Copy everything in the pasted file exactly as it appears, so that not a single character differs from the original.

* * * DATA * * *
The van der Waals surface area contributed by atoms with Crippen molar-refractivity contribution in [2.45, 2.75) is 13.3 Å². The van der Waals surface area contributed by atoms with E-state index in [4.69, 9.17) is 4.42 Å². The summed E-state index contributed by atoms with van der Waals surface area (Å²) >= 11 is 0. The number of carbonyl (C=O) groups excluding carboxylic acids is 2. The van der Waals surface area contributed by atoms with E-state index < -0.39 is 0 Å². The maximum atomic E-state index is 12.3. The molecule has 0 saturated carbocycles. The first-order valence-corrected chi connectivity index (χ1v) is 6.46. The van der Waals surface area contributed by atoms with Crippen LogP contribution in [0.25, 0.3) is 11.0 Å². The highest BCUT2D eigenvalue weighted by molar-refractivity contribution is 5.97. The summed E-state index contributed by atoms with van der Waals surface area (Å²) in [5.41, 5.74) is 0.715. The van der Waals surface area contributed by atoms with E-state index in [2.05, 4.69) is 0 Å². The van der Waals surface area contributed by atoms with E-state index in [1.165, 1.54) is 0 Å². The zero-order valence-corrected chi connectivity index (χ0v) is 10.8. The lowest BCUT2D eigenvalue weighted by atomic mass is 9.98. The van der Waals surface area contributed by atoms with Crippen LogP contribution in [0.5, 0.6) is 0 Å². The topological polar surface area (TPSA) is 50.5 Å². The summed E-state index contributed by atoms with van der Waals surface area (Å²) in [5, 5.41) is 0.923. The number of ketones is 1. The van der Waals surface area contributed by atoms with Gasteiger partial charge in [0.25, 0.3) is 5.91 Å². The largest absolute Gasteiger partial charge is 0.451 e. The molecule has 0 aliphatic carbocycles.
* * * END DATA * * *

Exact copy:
The van der Waals surface area contributed by atoms with Crippen molar-refractivity contribution in [2.45, 2.75) is 13.3 Å². The van der Waals surface area contributed by atoms with E-state index in [4.69, 9.17) is 4.42 Å². The summed E-state index contributed by atoms with van der Waals surface area (Å²) >= 11 is 0. The number of carbonyl (C=O) groups excluding carboxylic acids is 2. The van der Waals surface area contributed by atoms with E-state index < -0.39 is 0 Å². The maximum atomic E-state index is 12.3. The molecule has 0 saturated carbocycles. The first-order valence-corrected chi connectivity index (χ1v) is 6.46. The van der Waals surface area contributed by atoms with Crippen LogP contribution in [0.25, 0.3) is 11.0 Å². The highest BCUT2D eigenvalue weighted by molar-refractivity contribution is 5.97. The summed E-state index contributed by atoms with van der Waals surface area (Å²) in [5.41, 5.74) is 0.715. The van der Waals surface area contributed by atoms with E-state index in [2.05, 4.69) is 0 Å². The van der Waals surface area contributed by atoms with E-state index in [1.165, 1.54) is 0 Å². The zero-order valence-corrected chi connectivity index (χ0v) is 10.8. The lowest BCUT2D eigenvalue weighted by atomic mass is 9.98. The van der Waals surface area contributed by atoms with Crippen LogP contribution in [0.5, 0.6) is 0 Å². The topological polar surface area (TPSA) is 50.5 Å². The summed E-state index contributed by atoms with van der Waals surface area (Å²) in [5, 5.41) is 0.923. The number of ketones is 1. The van der Waals surface area contributed by atoms with Gasteiger partial charge in [0.25, 0.3) is 5.91 Å². The largest absolute Gasteiger partial charge is 0.451 e. The molecule has 0 aliphatic carbocycles.